Tear up the calendar you boughtAnd throw the pieces to the skyConfetti falling down like rainLike a parade to usher in your life
Toad the Wet Sprocket
* * * *
* * * *
Maybe you noticed my posts have shifted away from homeschooling...it's true. We are still educating at home -- in fact, Benjamin will begin Grade Five this year. Can you imagine? Grade Five! Last year I struggled with blogging about homeschooling because honestly, I no longer espouse any philosophy or method.
I use an outline to structure our school year, but I no longer spend my entire summer researching methods and purchasing resources. In fact, I haven't purchased a thing for Grade Five. This is usually the time of year when I would post my Lesson Block outline for the upcoming school year -- and I could do it, but I think I'd rather describe our current Lesson Block so you can get an idea why I stopped wasting time and money planning our school year.
Over the winter I began thinking about the Lesson Blocks I wished to offer Benjamin in Grade Five. Last year our Science Block consisted of learning about the animal kingdom with a special emphasis on the human body. This year we are focusing on Plant Life (Botany). Why? Well, I believe there is no more important lesson I can provide than teaching Benjamin about the (natural) world around him.
So as of July 1st (for reporting purposes only) we are in Grade Five. Honestly though, we've been learning about flowers, plants and trees all spring and summer. In early spring we began doing yard work for my parents (if you remember, my dad was in the ER in March, a lengthy hospital stay in April and another shorter stay, in May) and at the same time, we began re-designing our own backyard. Benjamin has been involved in both projects -- tending a small flower garden at my parents' house and also weeding, pruning, splitting, planting, etc. at both properties. He has been intimately involved in the design of our backyard, helping to research and choose appropriate plants, bulbs and seeds.
Last week Benjamin helped dig our new pond! For weeks we have discussed the size and depth of the pond and together, we visited nurseries and water gardening facilities, comparing price per square foot and thickness of liners. We purchased a 10' x 15' pond liner (45 mils) on Friday and by midnight Saturday, we had a new pond. This week (and maybe even the week after) we'll allow it to 'gas off.' Eventually, we'll add our fish, frogs, tadpole and snails - as well as anacharis, water hyacinths and pond irises.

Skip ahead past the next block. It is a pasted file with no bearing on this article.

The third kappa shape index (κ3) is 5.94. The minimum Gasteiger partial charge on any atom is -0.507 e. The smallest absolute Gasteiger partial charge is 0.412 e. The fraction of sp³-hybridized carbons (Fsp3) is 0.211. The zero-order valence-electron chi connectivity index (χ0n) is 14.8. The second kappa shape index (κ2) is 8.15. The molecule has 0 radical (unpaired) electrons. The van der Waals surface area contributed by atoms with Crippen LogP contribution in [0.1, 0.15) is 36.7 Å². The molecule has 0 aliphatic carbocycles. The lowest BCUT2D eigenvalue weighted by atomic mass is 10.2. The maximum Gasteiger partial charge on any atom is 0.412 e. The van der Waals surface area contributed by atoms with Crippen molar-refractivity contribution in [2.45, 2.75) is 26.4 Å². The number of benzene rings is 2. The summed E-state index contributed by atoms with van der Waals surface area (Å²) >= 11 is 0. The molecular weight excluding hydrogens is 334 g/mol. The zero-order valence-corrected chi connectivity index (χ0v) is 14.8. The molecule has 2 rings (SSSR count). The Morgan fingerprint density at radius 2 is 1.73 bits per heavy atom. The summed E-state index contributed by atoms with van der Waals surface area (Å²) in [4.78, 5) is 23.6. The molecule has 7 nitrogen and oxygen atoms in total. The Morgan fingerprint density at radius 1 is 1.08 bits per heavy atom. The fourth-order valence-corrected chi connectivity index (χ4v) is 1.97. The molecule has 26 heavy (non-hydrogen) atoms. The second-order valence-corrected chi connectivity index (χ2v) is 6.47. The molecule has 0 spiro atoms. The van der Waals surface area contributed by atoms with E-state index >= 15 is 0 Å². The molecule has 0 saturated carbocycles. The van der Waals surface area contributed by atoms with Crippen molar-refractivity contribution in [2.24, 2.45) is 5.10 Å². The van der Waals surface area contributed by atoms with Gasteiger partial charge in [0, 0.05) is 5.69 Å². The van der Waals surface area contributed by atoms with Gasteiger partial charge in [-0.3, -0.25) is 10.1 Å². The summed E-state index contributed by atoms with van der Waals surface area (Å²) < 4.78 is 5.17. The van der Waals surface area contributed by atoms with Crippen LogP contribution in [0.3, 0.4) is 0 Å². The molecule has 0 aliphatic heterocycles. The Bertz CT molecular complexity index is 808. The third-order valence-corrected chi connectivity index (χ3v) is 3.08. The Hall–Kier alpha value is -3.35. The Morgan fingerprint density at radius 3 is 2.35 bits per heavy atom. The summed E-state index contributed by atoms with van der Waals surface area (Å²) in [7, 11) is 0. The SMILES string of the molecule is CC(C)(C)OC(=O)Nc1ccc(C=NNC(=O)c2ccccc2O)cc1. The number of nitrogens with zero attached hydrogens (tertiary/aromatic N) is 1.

While I did not explicitly plan any of this, I have been amused by how easily the study of plants and plant life became interwoven into the fabric of our daily lives. And when we discovered Natural Selections: Andrew Wyeth Plant Studies is running at the Brandywine River Museum from August 29, 2015 through January 31, 2016; I couldn't help but again smile at how naturally lessons come together for us.
Since June we've been reading a book about the history of the American flag. It has been our bedtime reading (that, and a book about the Wonders of the World). I just finished it last week, and so I began reading All About the Flowering World, a vintage text written by Ferdinand C. Lane. And while carrying my laundry downstairs to the washing machine I was reminded of Wildcraft! An Herbal Adventure Game sitting on the game shelf, veiled by a thin coat of dust. I brought it upstairs and soon, we'll pop off the lid and become reacquainted with it.
Why am I describing all of this in detail? I suppose I hope you might be inspired to "throw out that calendar you bought." I remember the summer before Benjamin's Grade Three -- hauling around the Core Knowledge Teacher's Guide, even taking it to my mom's swimming pool so I could read the lesson plans! I wasted an entire summer collecting resources to which someone else had assigned educational value.
Thank goodness, my education was neglected. I was never sent to school...it would have rubbed off some of the originality (if I had not died of shyness or been killed with over pressure).Beatrix Potter, in a letter to an American friend in 1929.
If I had continued using others' philosophies and methods we would still be schlepping along year-after-year re-creating public school-at-home. I won't lie though, there is a certain level of consistency and discipline required if you expect to unloose the reigns.
So much working, reading, thinking, living to do! A lifetime is not long enough.
Sylvia Plath, from The Unabridged Journals of Sylvia Plath
I hear from too many homeschool moms who sigh, "I would love to give [him] more freedom, but he'd just watch TV," or, "[She] will just play games on the iPad." Children aren't born watching TV or playing video games. Any behavior your child exhibits (good and bad) you modeled, introduced or permitted. Prosaic parenting unfortunately runs rampant in our society. Strive for exhilaration. A lifetime is NOT long enough. Nurture originality. Enjoy spending time with your children. Alongside your children. You will marvel at what they learn when you neglect their educations.